Don't even think about making that hush-hush cash payment to your child's nanny.
On average, families in the U.S. pay child care workers $556 each week — nearly $29,000 a year, according to Care.com. More than half of families report spending at least 10 percent of their household income on child care.
Though it's easy to agree on a payment schedule with your nanny and hand him or her the cash, you're risking a reprisal from the Internal Revenue Service. In extreme cases, you face the possibility of prison time.
You might remember the so-called Nannygate controversy back in the 1990s surrounding President Bill Clinton's picks for attorney general, Zoe Baird and Judge Kimba M. Wood. Both women came under fire for the way they hired and paid their child care helpers. Baird, in particular, failed to pay Social Security taxes for her child's care provider and her driver. Neither one got the attorney general job.
And now Andy Puzder, President Donald Trump's nominee to run the Labor Department, stated that he and his wife had employed an undocumented housekeeper. The couple said they paid back taxes to the IRS and the state of California.
"If you're paying someone to provide you with services, they have to report it as taxable income," said Tim Steffen, director of financial planning at Robert W. Baird, a wealth management firm.
"If you don't pay Social Security and Medicare taxes for your employees, you're subject to penalties and fines," he said. "It can be considered a felony if you don't pay and this can lead to prison time if it's egregious."
Over the last 10 years, the IRS has received fewer returns showing employment taxes withheld for child care providers, cooks and other home workers.
Taxpayers must submit Schedule H if they paid at least $2,000 in wages annually to a household employee and withheld payroll taxes, including Social Security and Medicare levies, as well as federal income taxes. You're also required to turn in this form if you paid wages of at least $1,000 in any quarter to all household employees.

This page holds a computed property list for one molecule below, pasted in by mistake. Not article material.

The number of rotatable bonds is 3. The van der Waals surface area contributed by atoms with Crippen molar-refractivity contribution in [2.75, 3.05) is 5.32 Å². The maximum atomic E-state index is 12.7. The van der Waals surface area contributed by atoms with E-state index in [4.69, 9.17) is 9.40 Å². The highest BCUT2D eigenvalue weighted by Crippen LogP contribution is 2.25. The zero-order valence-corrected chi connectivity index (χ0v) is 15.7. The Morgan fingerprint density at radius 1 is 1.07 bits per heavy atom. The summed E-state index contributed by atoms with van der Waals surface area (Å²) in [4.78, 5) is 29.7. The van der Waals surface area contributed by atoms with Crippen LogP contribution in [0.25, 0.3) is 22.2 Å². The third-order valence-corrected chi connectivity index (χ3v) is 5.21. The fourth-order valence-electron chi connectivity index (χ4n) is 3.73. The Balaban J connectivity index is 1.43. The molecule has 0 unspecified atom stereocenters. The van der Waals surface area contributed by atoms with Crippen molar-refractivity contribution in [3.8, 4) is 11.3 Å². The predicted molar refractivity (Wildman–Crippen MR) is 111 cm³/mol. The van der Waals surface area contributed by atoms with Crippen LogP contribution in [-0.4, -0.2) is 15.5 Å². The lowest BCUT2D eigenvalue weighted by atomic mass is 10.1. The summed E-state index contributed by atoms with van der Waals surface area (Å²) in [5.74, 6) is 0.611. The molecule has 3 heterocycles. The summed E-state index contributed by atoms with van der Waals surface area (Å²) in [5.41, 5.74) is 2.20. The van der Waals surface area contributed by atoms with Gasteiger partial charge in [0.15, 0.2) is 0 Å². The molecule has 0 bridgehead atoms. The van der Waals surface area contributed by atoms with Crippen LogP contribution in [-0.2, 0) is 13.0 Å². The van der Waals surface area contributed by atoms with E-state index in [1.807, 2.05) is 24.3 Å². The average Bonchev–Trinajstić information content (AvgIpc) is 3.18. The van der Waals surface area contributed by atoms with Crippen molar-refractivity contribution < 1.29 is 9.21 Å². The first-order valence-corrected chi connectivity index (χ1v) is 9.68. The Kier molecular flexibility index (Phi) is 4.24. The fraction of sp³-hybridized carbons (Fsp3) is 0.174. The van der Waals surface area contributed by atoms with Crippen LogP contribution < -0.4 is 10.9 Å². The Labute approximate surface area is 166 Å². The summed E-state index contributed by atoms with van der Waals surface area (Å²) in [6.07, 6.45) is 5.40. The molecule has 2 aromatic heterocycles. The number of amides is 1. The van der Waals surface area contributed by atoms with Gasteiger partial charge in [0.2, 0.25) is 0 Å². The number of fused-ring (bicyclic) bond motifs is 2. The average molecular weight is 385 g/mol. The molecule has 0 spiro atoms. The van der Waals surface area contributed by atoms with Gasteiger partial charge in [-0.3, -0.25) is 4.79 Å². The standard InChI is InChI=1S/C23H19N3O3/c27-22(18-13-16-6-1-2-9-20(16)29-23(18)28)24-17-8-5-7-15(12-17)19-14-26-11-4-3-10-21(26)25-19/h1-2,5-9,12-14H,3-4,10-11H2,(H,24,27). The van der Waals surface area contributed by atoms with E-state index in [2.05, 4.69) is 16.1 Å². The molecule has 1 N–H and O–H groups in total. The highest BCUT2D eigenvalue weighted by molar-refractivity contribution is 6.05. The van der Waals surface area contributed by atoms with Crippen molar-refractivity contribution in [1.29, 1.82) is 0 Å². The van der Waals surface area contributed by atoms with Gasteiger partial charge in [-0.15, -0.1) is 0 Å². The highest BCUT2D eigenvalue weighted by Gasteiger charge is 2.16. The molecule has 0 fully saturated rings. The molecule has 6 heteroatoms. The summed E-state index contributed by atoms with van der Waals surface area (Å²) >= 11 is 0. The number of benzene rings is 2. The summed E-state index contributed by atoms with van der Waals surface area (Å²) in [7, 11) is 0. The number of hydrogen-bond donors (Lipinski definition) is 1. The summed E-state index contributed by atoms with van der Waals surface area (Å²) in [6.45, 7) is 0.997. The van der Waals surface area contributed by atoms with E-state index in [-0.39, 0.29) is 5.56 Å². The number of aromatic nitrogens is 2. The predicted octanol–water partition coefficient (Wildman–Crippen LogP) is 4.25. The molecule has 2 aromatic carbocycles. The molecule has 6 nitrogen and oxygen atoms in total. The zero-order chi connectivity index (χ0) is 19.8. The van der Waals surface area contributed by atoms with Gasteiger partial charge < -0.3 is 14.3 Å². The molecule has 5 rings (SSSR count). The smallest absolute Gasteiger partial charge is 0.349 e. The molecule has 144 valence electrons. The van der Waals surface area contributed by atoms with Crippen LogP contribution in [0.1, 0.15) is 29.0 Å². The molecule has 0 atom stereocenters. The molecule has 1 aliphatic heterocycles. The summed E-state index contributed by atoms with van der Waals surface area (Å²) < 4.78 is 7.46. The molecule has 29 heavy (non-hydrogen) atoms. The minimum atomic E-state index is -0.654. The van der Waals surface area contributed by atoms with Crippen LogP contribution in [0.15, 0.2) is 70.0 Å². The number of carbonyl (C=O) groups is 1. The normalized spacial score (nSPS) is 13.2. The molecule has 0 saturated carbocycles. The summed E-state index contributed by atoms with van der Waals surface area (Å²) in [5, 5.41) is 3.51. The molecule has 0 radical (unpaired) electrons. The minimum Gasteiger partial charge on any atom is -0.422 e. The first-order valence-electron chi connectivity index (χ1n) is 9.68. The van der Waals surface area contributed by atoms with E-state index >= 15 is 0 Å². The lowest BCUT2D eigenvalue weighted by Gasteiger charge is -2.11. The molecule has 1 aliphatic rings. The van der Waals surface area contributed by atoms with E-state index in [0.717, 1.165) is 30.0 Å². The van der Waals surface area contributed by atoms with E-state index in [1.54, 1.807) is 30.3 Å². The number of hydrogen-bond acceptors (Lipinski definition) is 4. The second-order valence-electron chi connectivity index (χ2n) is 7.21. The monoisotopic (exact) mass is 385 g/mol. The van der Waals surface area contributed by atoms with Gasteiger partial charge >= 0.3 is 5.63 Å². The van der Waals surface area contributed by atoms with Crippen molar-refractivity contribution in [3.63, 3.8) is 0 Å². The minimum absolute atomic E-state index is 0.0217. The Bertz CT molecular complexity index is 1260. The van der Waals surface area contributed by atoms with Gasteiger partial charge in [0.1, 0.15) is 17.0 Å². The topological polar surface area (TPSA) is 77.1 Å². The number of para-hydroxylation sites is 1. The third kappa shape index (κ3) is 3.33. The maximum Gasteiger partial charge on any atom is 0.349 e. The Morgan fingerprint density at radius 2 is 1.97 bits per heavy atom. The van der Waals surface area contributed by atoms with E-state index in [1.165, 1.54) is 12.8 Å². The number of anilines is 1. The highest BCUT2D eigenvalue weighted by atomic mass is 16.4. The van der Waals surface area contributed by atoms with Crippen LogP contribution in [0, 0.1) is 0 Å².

You'll also need to send this worker a W-2 with earnings, tax and withholding details, and you'll have to send a W-3 to the Social Security Administration.
The deadline to send workers a W-2 for the 2016 tax year was Jan. 31.
Employment status is key: You're subject to these withholding and reporting requirements if your child care provider is your employee. That is, you control the work this person performs and how it's done, according to the IRS.
Since willful failure to pay employment taxes can be punishable with time behind bars, it's imperative that you knock out the appropriate paperwork before you hire a household employee.
Get on the same page with your household worker in the interview process: Tell the prospective hire that the income will be reported to the IRS.
"Nannies are accustomed to being paid under the table," said Susan Allen, senior manager for tax practice and ethics at the American Institute of Certified Public Accountants. "Explain that 'This costs me more each year because I'm paying your extra share of Social Security taxes.'"
Expect those responsibilities to inflate your costs by up to 15 percent, versus paying your nanny off the books, Allen said.
You'll also need to register with your state as an employer, said Steffen.
Here's what you need to get right with your employee and the IRS:
It's also a good idea to have an employment contract with your employee so that you can address issues such as sick days, vacation time and other details.
"I want people to go into it with the full knowledge and transparency of how this relationship works," said Allen, who herself has hired nannies to care for her children. "Don't go into this casually."
Don't go it alone. You can hire an accountant to ensure you're operating on the right side of the law.
"You're managing a person," said Allen. "This has its rewards and challenges."
(This story has been updated to include Labor secretary nominee Andy Puzder's hiring of an undocumented worker.)